The Fillmore Jazz Festival bills itself as “the largest free jazz festival on the West Coast,” celebrating the area’s “prosperous tradition of jazz.” First held in 1985, the annual event has been viewed as a sought-after gig for musicians, and attracts a high caliber of talent. But a last-minute mass e-mail from the organizer offering $75 per musician to play this year’s event sparked concerns and criticism that the festival may actually be hurting some of the very artists it’s touting.
It started when Fillmore Jazz Festival producer Steven Restivo of Steven Restivo Event Services, LLC, sent an e-mail on June 17 soliciting local musicians to play the event, which was held last weekend. “We have a few slots left and our budget is $75 per musician/per band, so a quartet would be paid $300 for the band,” he wrote. “We wish we could offer more to you but the city permit fees to produce all our events have increased dramatically this year. We can offer you lots of free publicity and put you in front of thousands of attendees.” Restivo said the message was being sent to “over 500 musicians/bands” and concluded with a request for those interested to respond to the e-mail “asap” because the lineup was to be finalized by the end of the following day. It wasn’t the first time that Restivo had sent such last-minute e-mails; he apparently did the same thing with two other street festivals his company books: Union Street and North Beach, which were both held in June.
Some saw the e-mail as an opportunity, but others thought it was downright insulting. The most vocal in the latter category has been local promoter and booking manager Stephanie Dalton. Dalton sends out a weekly e-mail newsletter called Urban Music Presents, and has used the platform to rail against Restivo. “As a booking manager, I have taken great offense to three e-mails I received from Steven Restivo sending out artist submission requests to perform at the North Beach Festival, Union Street Fair and the Fillmore Jazz Festival for a fee of no more than $75 per musician,” she wrote. “The Fillmore Merchant’s Association contends this is a mistake on the part of Mr. Restivo, that these e-mails were targeted to reach out to up and coming talent and they assure me that no one performing at the Fillmore Jazz Festival is being paid this unreasonable amount. This being said, I have spoken to most of the performers who played at the Union Street and North Beach Festivals — they tell a different story — one of intent not mistake.”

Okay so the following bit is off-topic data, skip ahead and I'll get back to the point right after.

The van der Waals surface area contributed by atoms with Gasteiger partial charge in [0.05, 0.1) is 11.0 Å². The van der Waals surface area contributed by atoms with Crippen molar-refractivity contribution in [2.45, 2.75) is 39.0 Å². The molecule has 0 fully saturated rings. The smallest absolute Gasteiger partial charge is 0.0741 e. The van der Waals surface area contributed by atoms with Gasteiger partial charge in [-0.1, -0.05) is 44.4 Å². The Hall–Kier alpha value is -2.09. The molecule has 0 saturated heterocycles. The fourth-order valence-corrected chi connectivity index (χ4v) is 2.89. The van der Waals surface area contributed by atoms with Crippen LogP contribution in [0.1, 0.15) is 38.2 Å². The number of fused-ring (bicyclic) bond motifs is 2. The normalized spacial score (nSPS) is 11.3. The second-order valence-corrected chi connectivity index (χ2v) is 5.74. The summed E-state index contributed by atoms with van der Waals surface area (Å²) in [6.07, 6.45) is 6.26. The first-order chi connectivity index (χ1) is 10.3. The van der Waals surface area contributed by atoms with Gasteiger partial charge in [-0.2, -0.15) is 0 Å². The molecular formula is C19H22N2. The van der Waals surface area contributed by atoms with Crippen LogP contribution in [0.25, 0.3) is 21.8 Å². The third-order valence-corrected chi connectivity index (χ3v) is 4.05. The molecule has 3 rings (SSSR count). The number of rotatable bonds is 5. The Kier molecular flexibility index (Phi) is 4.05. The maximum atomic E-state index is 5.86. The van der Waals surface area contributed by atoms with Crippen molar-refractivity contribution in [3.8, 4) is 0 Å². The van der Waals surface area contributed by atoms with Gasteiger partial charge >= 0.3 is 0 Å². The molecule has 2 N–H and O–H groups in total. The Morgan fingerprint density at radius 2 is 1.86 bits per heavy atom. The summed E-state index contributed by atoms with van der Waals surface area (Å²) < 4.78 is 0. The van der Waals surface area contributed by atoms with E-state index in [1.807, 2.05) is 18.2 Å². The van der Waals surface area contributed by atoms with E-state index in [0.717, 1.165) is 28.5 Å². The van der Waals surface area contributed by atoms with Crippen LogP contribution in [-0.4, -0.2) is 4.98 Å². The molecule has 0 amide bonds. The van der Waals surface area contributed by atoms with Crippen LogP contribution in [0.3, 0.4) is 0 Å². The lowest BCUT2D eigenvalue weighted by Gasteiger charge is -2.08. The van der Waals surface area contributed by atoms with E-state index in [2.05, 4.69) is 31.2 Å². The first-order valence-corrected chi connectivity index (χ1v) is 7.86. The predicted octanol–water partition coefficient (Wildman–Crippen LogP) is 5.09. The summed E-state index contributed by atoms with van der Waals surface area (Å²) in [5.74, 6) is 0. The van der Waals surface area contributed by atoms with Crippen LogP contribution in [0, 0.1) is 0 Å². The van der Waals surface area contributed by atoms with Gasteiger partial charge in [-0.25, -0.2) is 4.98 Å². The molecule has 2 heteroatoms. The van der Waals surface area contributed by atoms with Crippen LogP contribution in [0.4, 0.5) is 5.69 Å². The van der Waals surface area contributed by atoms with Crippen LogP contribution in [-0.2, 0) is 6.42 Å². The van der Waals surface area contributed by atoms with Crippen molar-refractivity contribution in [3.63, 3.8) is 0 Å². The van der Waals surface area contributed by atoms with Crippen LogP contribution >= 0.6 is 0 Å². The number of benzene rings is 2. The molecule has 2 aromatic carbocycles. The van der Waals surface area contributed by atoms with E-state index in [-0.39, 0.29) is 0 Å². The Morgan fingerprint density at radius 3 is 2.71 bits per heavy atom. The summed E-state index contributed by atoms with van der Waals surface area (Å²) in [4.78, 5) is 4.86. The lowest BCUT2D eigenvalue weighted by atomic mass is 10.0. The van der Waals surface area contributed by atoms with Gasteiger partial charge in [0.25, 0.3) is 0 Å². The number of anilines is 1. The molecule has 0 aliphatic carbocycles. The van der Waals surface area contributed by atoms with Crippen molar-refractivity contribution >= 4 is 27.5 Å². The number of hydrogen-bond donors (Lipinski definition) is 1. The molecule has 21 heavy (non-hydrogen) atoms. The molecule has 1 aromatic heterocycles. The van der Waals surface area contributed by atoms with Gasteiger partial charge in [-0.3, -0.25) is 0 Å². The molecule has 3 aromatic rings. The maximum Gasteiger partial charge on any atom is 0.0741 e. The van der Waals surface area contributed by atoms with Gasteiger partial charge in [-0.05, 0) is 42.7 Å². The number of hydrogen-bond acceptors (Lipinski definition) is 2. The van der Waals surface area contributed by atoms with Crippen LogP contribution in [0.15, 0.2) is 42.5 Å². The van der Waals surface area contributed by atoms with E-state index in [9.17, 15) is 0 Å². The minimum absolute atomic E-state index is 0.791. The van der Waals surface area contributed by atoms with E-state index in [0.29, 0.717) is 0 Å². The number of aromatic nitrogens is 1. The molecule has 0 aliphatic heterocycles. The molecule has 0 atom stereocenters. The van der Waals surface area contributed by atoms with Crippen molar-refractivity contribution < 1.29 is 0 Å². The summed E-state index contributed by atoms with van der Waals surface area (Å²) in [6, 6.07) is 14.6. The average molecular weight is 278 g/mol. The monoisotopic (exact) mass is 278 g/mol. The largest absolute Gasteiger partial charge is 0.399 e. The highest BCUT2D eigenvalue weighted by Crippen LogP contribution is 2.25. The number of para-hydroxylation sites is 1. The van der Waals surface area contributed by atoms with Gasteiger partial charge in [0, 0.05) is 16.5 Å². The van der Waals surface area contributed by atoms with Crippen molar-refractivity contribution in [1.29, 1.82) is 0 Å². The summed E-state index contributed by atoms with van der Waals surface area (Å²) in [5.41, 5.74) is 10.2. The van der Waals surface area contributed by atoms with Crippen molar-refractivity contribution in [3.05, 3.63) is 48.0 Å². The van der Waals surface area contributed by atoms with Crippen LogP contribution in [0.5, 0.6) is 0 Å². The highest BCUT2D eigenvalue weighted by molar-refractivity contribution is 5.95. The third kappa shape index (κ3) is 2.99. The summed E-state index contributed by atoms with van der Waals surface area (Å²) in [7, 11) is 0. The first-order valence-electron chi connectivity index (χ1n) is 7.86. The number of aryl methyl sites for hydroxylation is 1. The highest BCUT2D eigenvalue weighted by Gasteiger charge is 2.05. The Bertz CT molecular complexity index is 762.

Dalton’s outspoken opinions led to a lively discussion on Facebook, where local musicians joined in on the disdain toward Restivo’s last-minute request. Their anger wasn’t just because Restivo’s e-mail was informal, hurried, and offered little pay; it also opened up a discussion about the state of the local music scene in which too many promoters and venues treat hard-working, professional musicians as an afterthought. Another concern is that Restivo produces several street fairs (eighteen this year, mostly in San Francisco and the North Bay) that book jazz musicians, so some believe he’s holding a de facto monopoly on the market — and is therefore suppressing musician wages.
“I’ve been blacklisted from performing at the Fillmore Jazz Festival for the past 2 years, all because I took a stand against the shady booking agent who cancelled our shows and tried to not pay us,” wrote Adam Theis of Jazz Mafia on Facebook. “I still feel like I did the right thing. Stand up for what you believe in and stuff.”